With that knowledge and experience, my reputation began to grow, and with a few strategic moves on my part I was able to turn this newfound skill into a reliable source of side income that has helped me continue living a location independent lifestyle, all the while building my own business.
I now offer Pinterest account management services and strategy consulting to bloggers and brands that are looking to increase their visibility on the platform and drive traffic and leads. Even when I’m not actively promoting my services, new clients consistently find me month after month thanks to the reputation I’ve built for myself and referrals from happy clients, current and former.
Pinterest consulting isn’t my only source of income, but there was a time when it was my primary source of income, and if I really needed to increase my earnings I could easily sign more clients today if I wanted to. That peace of mind alone is worth its weight in gold.
Plus, I love helping people—especially those like me who are intent on designing their own ideal lifestyle instead of subscribing to the status quo—and it just so happens I love Pinterest, too, so it’s a pretty sweet position to be in!
The following are the precise steps I took to build this Pinterest consulting side hustle, so that I could make money with Pinterest, that has helped me continue on in pursuit of a location independent lifestyle. This is how you can learn how to make money on Pinterest too!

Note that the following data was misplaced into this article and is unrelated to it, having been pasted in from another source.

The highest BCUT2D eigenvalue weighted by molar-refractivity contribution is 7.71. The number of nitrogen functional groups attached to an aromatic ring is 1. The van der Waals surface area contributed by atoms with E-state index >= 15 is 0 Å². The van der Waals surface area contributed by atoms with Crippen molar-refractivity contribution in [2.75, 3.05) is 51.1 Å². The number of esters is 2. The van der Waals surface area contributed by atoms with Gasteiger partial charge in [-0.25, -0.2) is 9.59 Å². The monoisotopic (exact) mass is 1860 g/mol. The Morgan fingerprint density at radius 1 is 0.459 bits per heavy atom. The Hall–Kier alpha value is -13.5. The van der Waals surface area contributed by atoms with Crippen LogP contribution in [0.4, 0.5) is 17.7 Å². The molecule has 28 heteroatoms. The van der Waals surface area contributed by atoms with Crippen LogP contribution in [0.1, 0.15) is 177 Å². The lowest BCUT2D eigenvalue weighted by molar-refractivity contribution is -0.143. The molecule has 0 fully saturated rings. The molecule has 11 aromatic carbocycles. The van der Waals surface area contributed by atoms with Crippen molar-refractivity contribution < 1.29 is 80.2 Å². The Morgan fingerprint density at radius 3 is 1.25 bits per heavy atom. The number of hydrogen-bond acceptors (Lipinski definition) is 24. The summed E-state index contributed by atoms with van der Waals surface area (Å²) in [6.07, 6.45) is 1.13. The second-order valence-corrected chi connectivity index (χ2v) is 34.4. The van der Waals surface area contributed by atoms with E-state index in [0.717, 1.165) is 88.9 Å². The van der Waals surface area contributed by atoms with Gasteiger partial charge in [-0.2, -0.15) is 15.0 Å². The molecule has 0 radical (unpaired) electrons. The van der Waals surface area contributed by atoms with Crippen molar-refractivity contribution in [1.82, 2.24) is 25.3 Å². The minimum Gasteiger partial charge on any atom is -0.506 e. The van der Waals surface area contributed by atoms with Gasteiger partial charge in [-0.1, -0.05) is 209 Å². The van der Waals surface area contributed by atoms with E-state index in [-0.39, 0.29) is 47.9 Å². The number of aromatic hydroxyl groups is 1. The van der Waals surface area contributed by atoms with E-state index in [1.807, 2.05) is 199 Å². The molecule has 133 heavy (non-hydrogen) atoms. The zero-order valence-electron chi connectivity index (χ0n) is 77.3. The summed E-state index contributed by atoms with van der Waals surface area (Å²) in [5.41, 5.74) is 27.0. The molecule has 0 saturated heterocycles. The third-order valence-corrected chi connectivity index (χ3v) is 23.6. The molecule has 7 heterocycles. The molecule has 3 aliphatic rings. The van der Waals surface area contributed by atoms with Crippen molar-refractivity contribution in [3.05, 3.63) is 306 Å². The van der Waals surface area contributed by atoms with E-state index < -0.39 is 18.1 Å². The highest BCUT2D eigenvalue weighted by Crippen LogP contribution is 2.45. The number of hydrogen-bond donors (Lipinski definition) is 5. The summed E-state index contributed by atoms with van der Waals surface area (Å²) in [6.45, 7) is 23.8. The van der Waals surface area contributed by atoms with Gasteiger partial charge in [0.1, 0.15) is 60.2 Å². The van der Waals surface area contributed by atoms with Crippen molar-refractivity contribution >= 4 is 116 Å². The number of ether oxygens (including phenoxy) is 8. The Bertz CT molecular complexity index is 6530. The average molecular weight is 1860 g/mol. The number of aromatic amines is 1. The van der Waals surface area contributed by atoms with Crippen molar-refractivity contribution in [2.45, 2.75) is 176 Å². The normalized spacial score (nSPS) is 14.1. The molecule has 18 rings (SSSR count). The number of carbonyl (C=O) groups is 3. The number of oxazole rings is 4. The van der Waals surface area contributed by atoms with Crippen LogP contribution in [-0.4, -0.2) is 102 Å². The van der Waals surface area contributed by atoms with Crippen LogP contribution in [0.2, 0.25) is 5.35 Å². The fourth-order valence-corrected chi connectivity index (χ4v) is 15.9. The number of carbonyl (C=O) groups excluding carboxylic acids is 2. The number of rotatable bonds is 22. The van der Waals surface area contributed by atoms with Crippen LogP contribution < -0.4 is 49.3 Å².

Here’s how to make money on Pinterest.
Step 1: Gain the Experience to Monetize Pinterest
First and foremost, it was important for me to understand how regular users interact with the platform. As a long-time Pinterest user myself, I was able to analyze my own habits:
- What I looked for in a pin
- What type of content I was typically drawn to, and
- What made me actually click through to visit a website.
I realized I didn’t so much think of Pinterest as a social platform for interacting with others, but a content discovery tool or as some people like to call it, a visual search engine. This insight from a user’s perspective was crucial to my understanding of how to market effectively to other users later on.
Next, I needed to understand exactly how a business would benefit from utilizing Pinterest. Generating traffic is just one example—Pinterest is also an extremely effective tool for capturing leads as well as generating sales of both physical and digital products. An active Pinterest profile is also an excellent way to boost brand awareness and engagement; with these business objectives in mind, it was time to start figuring out what strategies actually worked.